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“Omne exemplum claudicat”.  The Bishops convening in their Synod in Rome to legislate on what is moral and what is not in the domain of family-planning, divorce, recomposed families and homosexual marriages would all understand the quotation’s principle, however poor their Latin : “Every example limps”.

I, remember, am a former Franciscan priest who at the age of 17 renounced not only his sexuality by taking a vow of chastity, but also, through the vow of poverty, the right to own anything; “my” missal, “my” breviary, and the borrowed habit and sandals I wore were not mine.  I had, mercifully, exclusive use of “my” toothbrush but I didn’t own it.  The vow of chastity was reinforced at the age of 24 by being ordained to the Roman Catholic priesthood.  The taking and living of those two vows provide me with an analogy, an example, which like all examples is not perfect but perfectly pertinent, to the Bishops’ decrees on sex and family life.  To appreciate the analogy, a little background is necessary.

Secular, diocesan priests do not take a vow of poverty, though many of them live very frugally.  Nothing forbids them from owning a home (though a presbytery, a rectory, is provided by the Diocese) or from inheriting or making money (preferably not by selling indulgences but perhaps books they write).  The “regular” clergy, members of religious Orders, renounce those rights.  Many of them are totally devoid of experience in handling funds larger than the pocket-money they may or may not have received as children.  Fortunately there are exceptions.  All religious Orders manage to find members with a knack for managing money, notably donations and legacies which sometimes represent considerable amounts of money.  And every friary, monastery and parish committed to religious Orders has a Superior or Parish Priest who, in spite of his vow of poverty, acquires enough competence in accounting to make sure that the contributions they receive are used correctly.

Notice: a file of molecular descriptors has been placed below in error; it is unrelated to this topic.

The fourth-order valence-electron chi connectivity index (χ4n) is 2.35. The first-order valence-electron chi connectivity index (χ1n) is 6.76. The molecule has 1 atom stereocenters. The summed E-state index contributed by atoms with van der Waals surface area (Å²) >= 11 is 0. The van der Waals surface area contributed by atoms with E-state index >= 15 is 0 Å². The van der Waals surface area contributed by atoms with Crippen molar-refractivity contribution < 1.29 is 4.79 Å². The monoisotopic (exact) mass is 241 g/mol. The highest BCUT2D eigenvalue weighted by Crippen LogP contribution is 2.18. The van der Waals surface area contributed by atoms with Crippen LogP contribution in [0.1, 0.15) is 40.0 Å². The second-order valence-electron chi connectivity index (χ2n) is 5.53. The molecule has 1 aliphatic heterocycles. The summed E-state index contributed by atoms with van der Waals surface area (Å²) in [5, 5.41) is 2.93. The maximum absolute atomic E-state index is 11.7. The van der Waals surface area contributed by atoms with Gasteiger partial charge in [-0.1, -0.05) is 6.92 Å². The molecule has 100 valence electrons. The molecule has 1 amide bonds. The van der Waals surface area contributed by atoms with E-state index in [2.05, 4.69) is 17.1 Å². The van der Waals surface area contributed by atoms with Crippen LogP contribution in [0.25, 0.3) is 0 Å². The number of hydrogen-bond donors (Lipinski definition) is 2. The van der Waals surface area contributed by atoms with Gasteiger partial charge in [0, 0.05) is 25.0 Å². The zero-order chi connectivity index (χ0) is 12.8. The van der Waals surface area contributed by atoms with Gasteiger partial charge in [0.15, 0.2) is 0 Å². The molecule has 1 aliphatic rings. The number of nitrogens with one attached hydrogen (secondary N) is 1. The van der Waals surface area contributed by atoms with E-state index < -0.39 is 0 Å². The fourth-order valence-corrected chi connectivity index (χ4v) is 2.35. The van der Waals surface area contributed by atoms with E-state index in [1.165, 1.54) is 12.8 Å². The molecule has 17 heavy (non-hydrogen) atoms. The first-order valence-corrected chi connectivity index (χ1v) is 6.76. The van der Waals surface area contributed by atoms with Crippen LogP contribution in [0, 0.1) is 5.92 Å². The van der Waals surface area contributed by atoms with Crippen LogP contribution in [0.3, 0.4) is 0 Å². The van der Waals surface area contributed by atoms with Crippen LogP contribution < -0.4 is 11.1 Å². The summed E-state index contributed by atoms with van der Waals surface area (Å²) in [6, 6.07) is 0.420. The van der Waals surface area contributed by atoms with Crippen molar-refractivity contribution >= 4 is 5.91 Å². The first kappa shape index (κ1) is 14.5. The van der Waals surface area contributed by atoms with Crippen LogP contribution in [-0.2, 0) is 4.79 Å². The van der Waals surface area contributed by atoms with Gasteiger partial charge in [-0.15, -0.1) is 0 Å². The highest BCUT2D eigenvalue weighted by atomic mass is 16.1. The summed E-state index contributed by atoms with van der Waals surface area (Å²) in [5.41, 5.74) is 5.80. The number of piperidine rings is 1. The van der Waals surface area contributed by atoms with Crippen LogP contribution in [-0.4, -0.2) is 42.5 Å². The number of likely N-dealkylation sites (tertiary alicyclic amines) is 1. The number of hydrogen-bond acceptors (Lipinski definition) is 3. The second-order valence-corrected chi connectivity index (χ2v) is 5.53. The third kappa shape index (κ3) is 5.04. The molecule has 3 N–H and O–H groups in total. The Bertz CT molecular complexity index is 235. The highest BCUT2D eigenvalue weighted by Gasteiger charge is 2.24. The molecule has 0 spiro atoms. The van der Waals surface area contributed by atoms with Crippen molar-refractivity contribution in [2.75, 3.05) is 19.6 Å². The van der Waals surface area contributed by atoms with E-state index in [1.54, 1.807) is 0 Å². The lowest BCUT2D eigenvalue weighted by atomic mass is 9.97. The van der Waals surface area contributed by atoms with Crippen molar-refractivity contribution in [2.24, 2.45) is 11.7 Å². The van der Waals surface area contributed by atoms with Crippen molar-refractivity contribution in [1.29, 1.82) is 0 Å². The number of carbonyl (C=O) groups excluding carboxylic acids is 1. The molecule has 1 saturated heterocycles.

There are, among the secular clergy, multiple examples of priests with remarkable financial skills.  Besides historical figures like Cardinals Richelieu and Mazzarin, Bishops are often gifted financial managers, or at least shrewd enough to make sure their Diocesan Treasurer is doing his job as he should.  Naturally there are the rare, scandalous exceptions, like the German “Bishop of Bling” (see my post of October 21, 2013) and my personal Vatican secret agent who accelerated the granting of my dispensation, the late Archbishop Marchinkus, the infamous Director of the Bank of the Holy Spirit (!) (see my post of May 11, 2014, “The Vatican as a Saint-Factory”).

By and large, the multinational which is the Catholic Church and its subsidiaries, local dioceses, know a thing or two about money-management and the value of real-estate. But by and large, run-of-the-mill Franciscans, mendicants, as I was, are better at begging than, say, advising people on investing on the Stock Exchange.

This has been a long introduction to my perhaps predictable analogy : celibate, exclusively male Bishops are about as competent to decree laws on family life as Franciscans would be to draft a nation’s economic policies.  The Men in Black (or Purple) in Rome would describe that conclusion as “in cauda venenum”, “poison in the punch-line”.  But it is an example that is far from paralytic, with not a trace of a limp.

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